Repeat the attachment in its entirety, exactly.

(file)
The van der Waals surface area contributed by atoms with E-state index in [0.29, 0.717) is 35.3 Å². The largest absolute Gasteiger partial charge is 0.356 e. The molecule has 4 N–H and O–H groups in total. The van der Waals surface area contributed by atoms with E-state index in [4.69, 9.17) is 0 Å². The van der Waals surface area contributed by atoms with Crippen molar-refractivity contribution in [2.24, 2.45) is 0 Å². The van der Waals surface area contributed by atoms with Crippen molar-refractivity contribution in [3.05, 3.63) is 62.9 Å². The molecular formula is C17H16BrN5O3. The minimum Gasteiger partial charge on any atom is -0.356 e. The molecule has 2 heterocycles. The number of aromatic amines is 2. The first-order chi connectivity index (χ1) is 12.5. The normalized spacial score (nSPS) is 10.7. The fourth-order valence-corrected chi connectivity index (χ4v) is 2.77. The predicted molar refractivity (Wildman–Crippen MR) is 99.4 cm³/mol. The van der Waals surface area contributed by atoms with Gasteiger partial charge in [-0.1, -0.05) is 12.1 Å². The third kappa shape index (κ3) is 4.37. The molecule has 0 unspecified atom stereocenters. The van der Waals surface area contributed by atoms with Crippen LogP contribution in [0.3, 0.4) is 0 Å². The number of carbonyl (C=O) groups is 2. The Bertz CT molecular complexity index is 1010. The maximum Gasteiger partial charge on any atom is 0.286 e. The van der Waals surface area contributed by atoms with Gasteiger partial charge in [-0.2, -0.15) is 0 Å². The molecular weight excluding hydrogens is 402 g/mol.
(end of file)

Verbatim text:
The van der Waals surface area contributed by atoms with E-state index in [0.29, 0.717) is 35.3 Å². The largest absolute Gasteiger partial charge is 0.356 e. The molecule has 4 N–H and O–H groups in total. The van der Waals surface area contributed by atoms with E-state index in [4.69, 9.17) is 0 Å². The van der Waals surface area contributed by atoms with Crippen molar-refractivity contribution in [2.24, 2.45) is 0 Å². The van der Waals surface area contributed by atoms with Crippen molar-refractivity contribution in [3.05, 3.63) is 62.9 Å². The molecular formula is C17H16BrN5O3. The minimum Gasteiger partial charge on any atom is -0.356 e. The molecule has 2 heterocycles. The number of aromatic amines is 2. The first-order chi connectivity index (χ1) is 12.5. The normalized spacial score (nSPS) is 10.7. The fourth-order valence-corrected chi connectivity index (χ4v) is 2.77. The predicted molar refractivity (Wildman–Crippen MR) is 99.4 cm³/mol. The van der Waals surface area contributed by atoms with Gasteiger partial charge in [-0.1, -0.05) is 12.1 Å². The third kappa shape index (κ3) is 4.37. The molecule has 0 unspecified atom stereocenters. The van der Waals surface area contributed by atoms with Crippen LogP contribution in [0.3, 0.4) is 0 Å². The number of carbonyl (C=O) groups is 2. The Bertz CT molecular complexity index is 1010. The maximum Gasteiger partial charge on any atom is 0.286 e. The van der Waals surface area contributed by atoms with Gasteiger partial charge in [-0.2, -0.15) is 0 Å². The molecular weight excluding hydrogens is 402 g/mol.